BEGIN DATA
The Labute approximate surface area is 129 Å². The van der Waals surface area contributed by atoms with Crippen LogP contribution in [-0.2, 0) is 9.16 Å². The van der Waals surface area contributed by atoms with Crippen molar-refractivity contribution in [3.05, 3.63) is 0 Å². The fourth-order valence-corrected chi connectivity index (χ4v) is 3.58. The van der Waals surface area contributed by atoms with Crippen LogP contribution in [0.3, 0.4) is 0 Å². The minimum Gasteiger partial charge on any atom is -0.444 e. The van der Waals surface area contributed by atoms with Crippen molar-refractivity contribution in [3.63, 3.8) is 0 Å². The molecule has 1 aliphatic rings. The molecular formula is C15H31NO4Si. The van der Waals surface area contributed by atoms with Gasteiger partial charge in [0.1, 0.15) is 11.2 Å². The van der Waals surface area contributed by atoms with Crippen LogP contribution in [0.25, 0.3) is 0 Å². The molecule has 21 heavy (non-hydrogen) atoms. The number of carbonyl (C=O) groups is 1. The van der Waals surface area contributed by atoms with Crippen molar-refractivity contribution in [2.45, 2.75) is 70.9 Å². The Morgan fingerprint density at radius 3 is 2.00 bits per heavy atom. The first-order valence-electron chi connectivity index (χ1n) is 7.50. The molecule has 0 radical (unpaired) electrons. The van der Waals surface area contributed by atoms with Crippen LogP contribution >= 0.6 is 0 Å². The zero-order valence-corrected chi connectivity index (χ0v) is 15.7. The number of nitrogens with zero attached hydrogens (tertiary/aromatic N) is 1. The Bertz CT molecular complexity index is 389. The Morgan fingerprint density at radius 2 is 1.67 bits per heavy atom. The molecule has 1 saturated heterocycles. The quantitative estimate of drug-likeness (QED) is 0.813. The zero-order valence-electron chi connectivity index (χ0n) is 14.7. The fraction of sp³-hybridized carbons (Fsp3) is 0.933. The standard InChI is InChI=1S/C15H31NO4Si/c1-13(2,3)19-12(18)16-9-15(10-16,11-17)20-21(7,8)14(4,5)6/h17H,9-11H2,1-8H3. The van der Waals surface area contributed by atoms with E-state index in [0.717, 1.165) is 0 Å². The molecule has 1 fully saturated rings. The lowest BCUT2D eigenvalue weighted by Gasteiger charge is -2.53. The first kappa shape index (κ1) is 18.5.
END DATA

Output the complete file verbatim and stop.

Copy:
The Labute approximate surface area is 129 Å². The van der Waals surface area contributed by atoms with Crippen LogP contribution in [-0.2, 0) is 9.16 Å². The van der Waals surface area contributed by atoms with Crippen molar-refractivity contribution in [3.05, 3.63) is 0 Å². The fourth-order valence-corrected chi connectivity index (χ4v) is 3.58. The van der Waals surface area contributed by atoms with Crippen LogP contribution in [0.3, 0.4) is 0 Å². The minimum Gasteiger partial charge on any atom is -0.444 e. The van der Waals surface area contributed by atoms with Crippen molar-refractivity contribution in [3.63, 3.8) is 0 Å². The molecule has 1 aliphatic rings. The molecular formula is C15H31NO4Si. The van der Waals surface area contributed by atoms with Gasteiger partial charge in [0.1, 0.15) is 11.2 Å². The van der Waals surface area contributed by atoms with Crippen LogP contribution in [0.25, 0.3) is 0 Å². The molecule has 21 heavy (non-hydrogen) atoms. The number of carbonyl (C=O) groups is 1. The van der Waals surface area contributed by atoms with Crippen molar-refractivity contribution in [2.45, 2.75) is 70.9 Å². The Morgan fingerprint density at radius 3 is 2.00 bits per heavy atom. The first-order valence-electron chi connectivity index (χ1n) is 7.50. The molecule has 0 radical (unpaired) electrons. The van der Waals surface area contributed by atoms with Crippen LogP contribution >= 0.6 is 0 Å². The zero-order valence-corrected chi connectivity index (χ0v) is 15.7. The number of nitrogens with zero attached hydrogens (tertiary/aromatic N) is 1. The Bertz CT molecular complexity index is 389. The Morgan fingerprint density at radius 2 is 1.67 bits per heavy atom. The molecule has 1 saturated heterocycles. The quantitative estimate of drug-likeness (QED) is 0.813. The zero-order valence-electron chi connectivity index (χ0n) is 14.7. The fraction of sp³-hybridized carbons (Fsp3) is 0.933. The standard InChI is InChI=1S/C15H31NO4Si/c1-13(2,3)19-12(18)16-9-15(10-16,11-17)20-21(7,8)14(4,5)6/h17H,9-11H2,1-8H3. The van der Waals surface area contributed by atoms with E-state index in [0.717, 1.165) is 0 Å². The molecule has 1 fully saturated rings. The lowest BCUT2D eigenvalue weighted by Gasteiger charge is -2.53. The first kappa shape index (κ1) is 18.5.